A Greener Vision of Home
Cultural Politics and Environmental Reform in the German Heimatschutz Movement, 1904-1918
The story of a successful citizens' movement to protect the land and encourage a culture of environmental respect in pre-World War I Germany
Suburban sprawl, advertising clutter, vast industrial plantations of spindly pines punctuated by stone-lined gutters in place of streams—this was the thoroughly modern landscape of Germany by the turn of the century. Most people ignored the devastating changes in their environment, or quickly rationalized them away as the price that had to be paid for "progress." But in 1904, three-quarters of a century before Greenpeace, one group arose that did not compromise on conservation: the movement for "homeland-protection," or Heimatschutz.
Aesthetic or "romantic" ideas about the environment have often expressed valuable critiques of our all-too-utilitarian modern lifestyle. In the English-speaking world
John Ruskin and William Morris are well known for this kind of ecological antimodernism; a very similar aesthetic concern for landscape energized the Heimatschutz movement. Drawing on a wide range of archival and printed sources, many made accessible here for the first time, William H. Rollins shows that this was a broad-based middle-class reform movement that combined social egalitarianism with protection for the entire working landscape.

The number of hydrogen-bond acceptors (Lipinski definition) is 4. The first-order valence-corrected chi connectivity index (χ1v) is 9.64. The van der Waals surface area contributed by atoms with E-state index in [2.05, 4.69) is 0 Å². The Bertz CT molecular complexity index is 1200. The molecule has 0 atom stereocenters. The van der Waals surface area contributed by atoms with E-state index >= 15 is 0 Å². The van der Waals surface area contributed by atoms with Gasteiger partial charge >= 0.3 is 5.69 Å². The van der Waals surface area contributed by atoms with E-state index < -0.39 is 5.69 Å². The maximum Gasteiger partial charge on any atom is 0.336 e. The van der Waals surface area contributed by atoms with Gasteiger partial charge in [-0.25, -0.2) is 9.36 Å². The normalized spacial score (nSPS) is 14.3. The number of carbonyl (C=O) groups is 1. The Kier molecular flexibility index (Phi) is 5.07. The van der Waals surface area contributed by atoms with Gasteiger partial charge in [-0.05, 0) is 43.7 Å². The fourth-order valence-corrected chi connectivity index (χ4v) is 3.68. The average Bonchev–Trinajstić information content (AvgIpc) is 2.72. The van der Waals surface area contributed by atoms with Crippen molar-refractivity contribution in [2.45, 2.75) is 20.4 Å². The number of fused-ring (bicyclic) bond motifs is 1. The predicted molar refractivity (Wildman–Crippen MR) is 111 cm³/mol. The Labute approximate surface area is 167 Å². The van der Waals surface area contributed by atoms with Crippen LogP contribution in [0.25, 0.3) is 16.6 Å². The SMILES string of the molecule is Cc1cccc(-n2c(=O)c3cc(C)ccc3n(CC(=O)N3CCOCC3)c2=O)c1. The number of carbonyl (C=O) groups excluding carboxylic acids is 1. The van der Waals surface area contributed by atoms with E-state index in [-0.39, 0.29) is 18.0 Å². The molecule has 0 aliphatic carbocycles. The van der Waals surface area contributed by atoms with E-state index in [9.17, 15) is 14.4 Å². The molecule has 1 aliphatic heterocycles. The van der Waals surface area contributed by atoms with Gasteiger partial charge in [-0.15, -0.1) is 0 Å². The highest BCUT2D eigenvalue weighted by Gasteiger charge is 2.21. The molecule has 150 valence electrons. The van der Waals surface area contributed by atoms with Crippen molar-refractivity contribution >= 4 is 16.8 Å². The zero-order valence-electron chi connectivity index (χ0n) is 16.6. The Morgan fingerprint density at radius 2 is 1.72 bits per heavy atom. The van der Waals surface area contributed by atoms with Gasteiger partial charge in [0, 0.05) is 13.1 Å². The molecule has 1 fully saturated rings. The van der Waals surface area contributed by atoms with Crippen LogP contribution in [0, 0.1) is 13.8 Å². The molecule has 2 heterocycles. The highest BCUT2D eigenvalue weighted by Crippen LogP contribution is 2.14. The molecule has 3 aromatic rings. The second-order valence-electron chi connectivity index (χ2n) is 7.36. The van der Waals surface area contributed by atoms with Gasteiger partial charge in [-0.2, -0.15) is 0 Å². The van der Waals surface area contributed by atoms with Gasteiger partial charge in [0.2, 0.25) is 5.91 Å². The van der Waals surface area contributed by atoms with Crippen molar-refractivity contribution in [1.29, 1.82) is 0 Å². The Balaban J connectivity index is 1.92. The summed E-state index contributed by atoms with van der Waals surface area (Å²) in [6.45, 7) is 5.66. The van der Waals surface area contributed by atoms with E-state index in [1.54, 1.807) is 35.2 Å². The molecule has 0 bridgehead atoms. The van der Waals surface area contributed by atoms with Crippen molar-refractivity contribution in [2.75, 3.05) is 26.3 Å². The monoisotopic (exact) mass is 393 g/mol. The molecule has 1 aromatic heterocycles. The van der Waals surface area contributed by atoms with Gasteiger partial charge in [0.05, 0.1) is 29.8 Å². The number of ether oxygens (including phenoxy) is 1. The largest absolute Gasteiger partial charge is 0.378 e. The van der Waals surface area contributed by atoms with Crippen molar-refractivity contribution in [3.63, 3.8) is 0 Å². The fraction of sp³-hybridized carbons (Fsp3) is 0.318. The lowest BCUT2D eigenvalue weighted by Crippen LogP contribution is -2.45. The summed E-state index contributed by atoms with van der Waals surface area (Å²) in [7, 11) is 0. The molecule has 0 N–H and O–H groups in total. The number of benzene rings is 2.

A Greener Vision of Home will appeal to readers in German studies and cultural studies and others interested in some of the roots and major strategies of today's highly visible environmental movement.
Praise / Awards
". . . this study is one of the few to date that concretely demonstrates the merits of a "cultural studies" approach to German history; and the portrayal of Heimatschutz not as a form of 'cultural despair,' but as a critical attempt to shape the processes of modernization, is persuasive. . . .[an] indispensable contribution. . . ."
—Central European History, Volume 32, No. 3, 1999
". . . a fascinating account of this earlier, little-known small movement."
"Rollins's study provides us with a strong incentive to reconsider past assumptions about the German Heimatschutz movement."
—American Historical Review
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